Commentary: Saik’uz First Nation and Stellat’en First Nation v Rio Tinto Alcan Inc, 2015 BCCA 154

In a ground-breaking decision, the British Columbia Court of Appeal has said that Aboriginal groups may sue private parties for impacts to asserted Aboriginal rights and title without first having to prove those rights.

The Case

The Saik’uz and Stellat’en First Nations (the “Nechako Nations”) have lived on and around the Nechako River since long before contact with Europeans. They are Carrier First Nations, which in their language literally means “people who go by boat.” They claim aboriginal rights and title to the Nechako River and its banks as well as other property interests.

Rio Tinto Alcan (“Alcan”) built the Kenney Dam on the Nechako River, which diverts a significant amount of the River’s flow out of the watershed. The Nechako Nations maintain that the Dam has caused significant environmental effects that threaten fisheries among other things.

The Nechako Nations are suing Alcan for interference with their property rights in the Nechako River. They are asking the court for an injunction to prevent Alcan from continuing to interfere with these rights and for damages.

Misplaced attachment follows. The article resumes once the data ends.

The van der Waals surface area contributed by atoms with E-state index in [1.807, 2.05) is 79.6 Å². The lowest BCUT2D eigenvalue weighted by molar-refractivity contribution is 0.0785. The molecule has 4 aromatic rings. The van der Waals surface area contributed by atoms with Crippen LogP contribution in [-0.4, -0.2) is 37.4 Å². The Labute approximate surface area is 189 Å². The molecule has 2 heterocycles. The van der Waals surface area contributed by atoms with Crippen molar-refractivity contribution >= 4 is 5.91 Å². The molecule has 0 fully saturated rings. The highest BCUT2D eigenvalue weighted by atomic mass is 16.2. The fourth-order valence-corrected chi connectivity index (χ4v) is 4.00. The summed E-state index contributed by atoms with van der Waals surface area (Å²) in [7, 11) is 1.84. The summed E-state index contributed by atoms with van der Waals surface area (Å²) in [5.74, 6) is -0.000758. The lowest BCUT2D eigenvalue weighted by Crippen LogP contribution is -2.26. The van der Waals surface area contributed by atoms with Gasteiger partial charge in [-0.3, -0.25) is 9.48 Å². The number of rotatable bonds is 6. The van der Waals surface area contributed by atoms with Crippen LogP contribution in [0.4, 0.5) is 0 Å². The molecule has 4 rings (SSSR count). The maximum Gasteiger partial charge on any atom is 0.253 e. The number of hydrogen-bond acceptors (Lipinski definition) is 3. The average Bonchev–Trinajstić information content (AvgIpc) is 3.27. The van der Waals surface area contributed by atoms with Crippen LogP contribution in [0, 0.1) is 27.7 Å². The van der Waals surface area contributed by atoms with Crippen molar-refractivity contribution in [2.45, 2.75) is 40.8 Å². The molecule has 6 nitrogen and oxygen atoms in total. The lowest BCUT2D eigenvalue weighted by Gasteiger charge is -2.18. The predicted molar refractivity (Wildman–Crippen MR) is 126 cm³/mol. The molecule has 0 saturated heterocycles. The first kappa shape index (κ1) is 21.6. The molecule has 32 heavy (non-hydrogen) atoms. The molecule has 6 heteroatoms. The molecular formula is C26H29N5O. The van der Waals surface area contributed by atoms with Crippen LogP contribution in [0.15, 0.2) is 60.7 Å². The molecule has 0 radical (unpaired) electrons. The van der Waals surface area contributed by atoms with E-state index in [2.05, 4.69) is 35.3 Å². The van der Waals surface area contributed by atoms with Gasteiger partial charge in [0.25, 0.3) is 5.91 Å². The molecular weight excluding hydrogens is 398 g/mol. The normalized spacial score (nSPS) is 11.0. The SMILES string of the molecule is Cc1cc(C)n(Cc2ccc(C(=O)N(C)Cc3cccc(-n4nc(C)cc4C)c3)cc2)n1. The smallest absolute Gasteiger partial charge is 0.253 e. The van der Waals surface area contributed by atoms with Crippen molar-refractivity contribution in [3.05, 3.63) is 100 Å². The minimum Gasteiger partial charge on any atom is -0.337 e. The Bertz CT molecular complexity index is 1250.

Alcan brought a motion to dismiss the Nechako Nations’ claim. The company advanced a number of arguments, including that since the Nechako Nations could not argue that Alcan had interfered with their property rights in the Nechako River because they had not yet proved their aboriginal rights and title claims. The Court held that First Nations can sue on the basis of asserted (rather than proven) aboriginal rights and title. The Court reasoned that like any other litigant, First Nations should have the opportunity to prove their rights exist at trial. Requiring proof of aboriginal rights and title before a claim could be started would impose an unfair burden on Aboriginal peoples.


The decision is significant in that it may open up new opportunities for First Nations to address harms to their lands and waters, and to obtain remedies such as injunctions and damages. For a claims to succeed, however, First Nations must still prove the aboriginal rights or title (or other property rights) that for the basis of the claim. This can be very expensive and time consuming.

The decision could also lead to an increase in litigation involving First Nations and non-government (i.e. industry) parties. A major outstanding question is: what role will the Crown play in these cases? When can or should the Crown be brought into a proceeding, and how? If a lawsuit between a First Nation and a private party leads to a finding of aboriginal rights or title, what effect will it have on negotiations and future litigation with the Crown?

The Nechako Nations have now established that they may pursue their case against Alcan; it will be very interesting to see how this case plays out.